And a big thank you to GPS Visualizer. What a cool website that offers much more than elevation profiles.

So what will we do about the trip back and the baby? Probably break the trip over two days.

UPDATE (1/17/2014): So the trip back was a couple of weeks ago and I thought I'd follow up. We took the 89T route back, which was good. When we got to Panguitch we decided to keep going and make the trip in one day. That left one large mountain pass to go over. This was state highway 20 between highway 89 and I-15. She definitely got fussy as we climbed and descended but giving her something to chew on helped. Lesson learned.

Friday, November 15, 2013

D-Link DIR-601 Client Bridge with a Broadcom AP

I wanted a client bridge for a D-Link DIR-601 hardware rev. A1 to a ASUS RT-N16 AP running Tomato USB firmware. Is that so much to ask? Apparently, yes. The DD-WRT forums are full of people having trouble getting Atheros and Broadcom based routers to play nice with one another, especially in settings like a client bridge. The official response: Too bad. Maybe if you're lucky, but don't look at us for help.


So instead I try OpenWRT for the DIR-601. They suggest a pseudobridge. Maybe it works but I couldn't get it working. Then I stumble upon Gargoyle firmware. After finding out the hard way that version 1.5.11 is too big, I flashed version 1.5.10. Once I did that it was super easy to set up and worked the first time. Nice.

The easiest way to do it is this:
  1. No matter what firmware the DIR-601 is running right now, D-Link put in an emergency firmware loader that can be accessed in the following way:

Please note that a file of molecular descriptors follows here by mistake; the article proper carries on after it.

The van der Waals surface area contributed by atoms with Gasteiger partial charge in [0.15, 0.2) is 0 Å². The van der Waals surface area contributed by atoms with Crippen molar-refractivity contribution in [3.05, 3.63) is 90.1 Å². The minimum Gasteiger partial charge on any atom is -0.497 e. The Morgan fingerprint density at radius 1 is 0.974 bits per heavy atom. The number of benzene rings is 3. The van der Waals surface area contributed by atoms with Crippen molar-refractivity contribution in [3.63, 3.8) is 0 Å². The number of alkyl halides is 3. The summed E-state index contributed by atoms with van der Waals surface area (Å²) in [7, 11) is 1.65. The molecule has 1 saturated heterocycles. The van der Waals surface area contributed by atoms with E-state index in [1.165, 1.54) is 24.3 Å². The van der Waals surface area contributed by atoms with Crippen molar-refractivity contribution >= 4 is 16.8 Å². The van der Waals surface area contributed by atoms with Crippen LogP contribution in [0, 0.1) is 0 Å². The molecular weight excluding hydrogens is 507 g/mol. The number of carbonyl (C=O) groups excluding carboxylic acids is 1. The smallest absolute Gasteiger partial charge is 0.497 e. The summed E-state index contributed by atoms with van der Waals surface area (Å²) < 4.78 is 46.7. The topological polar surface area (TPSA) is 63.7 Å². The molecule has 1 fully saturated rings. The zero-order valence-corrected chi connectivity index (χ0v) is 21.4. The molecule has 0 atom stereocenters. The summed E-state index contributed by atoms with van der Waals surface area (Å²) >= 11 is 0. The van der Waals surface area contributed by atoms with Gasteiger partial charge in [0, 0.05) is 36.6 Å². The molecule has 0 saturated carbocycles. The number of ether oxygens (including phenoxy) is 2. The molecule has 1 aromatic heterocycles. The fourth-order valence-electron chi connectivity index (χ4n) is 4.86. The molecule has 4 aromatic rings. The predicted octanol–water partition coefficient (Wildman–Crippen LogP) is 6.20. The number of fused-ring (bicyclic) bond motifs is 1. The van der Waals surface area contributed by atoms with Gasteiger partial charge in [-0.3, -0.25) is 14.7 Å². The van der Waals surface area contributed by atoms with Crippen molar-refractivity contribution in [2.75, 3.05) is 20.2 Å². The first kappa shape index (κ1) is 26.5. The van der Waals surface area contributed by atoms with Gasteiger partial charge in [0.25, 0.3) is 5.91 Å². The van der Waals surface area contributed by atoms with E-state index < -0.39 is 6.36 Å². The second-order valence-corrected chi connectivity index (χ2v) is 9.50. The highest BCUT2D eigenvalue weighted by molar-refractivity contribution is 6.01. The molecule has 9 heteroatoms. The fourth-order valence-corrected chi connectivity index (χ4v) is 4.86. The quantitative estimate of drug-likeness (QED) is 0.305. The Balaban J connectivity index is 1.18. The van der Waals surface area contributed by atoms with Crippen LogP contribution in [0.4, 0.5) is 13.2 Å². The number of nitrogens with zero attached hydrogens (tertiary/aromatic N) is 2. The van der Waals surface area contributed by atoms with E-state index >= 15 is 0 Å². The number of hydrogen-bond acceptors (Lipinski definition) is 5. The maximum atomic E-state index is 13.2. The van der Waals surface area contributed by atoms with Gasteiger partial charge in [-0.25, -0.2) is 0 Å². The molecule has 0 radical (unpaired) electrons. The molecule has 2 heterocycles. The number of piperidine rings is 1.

1. Unplug the router
    2. Push and hold the reset button while unplugged
    3. Plug in the router while holding the reset button
    4. Keep holding the button for about 10 seconds until the power light slowly blinks orange
    5. Manually configure your wired connection to, subnet
    6. From a web browser, go to
    7. If nothing comes up, repeat steps 1-4 and try again.
    8. From here you can upload the original D-Link firmware or DD-WRT or OpenWRT or Gargoyle. Upload the "factory" firmware, that is, the firmware designed to be uploaded when the router is using D-Link's firmware. Don't upload the firmware designed to be uploaded from a third-party firmware. I used Gargoyle 1.5.10. Download it here. For the DIR-601 choose the AR71XX architecture. Search on the page to find 601-a1, choose factory.
  2. Reset your wired connection to accept DHCP.
  3. Log into your now Gargoyle router at The default password is password.
  4. Set it up. It was pretty straight forward from here to get a client bridge going. What a breath of fresh air.
It works great with my Broadcom based access point (RT-N16). So far I've streamed an hour of Netflix with no problems.

A summary of what didn't work (at least for me):

  • DD-WRT (r16214 or r22118)
    • Client Bridge
    • WDS Station
  • OpenWRT (12.09-beta2 or 12.09)
    • pseudobridge (relayd)
    • WDS Station
  • Flashing anything from D-Link's firmware's GUI (not emergency) except DD-WRT r16214
  • Flashing anything from DD-WRT's GUI except DD-WRT
  • Gargoyle 1.5.11. It's too big. Nice to know it's still offered as a download for people who don't check before assuming a firmware is safe (me).

Friday, October 4, 2013

Academic Integrity

I'd like to post more often to the blog but two big things have happened in my life. First was the birth of our first child in May. She's a beautiful baby girl and is a light to our family. I'm so blessed to have her and my wonderful wife in my life. The second is my upcoming PhD dissertation defense that's scheduled for the 24th of October. Between those two things I've got a lot on my hands. I've got plenty of project ideas and I hope that once I settle into a job in January I'll get more up on the blog.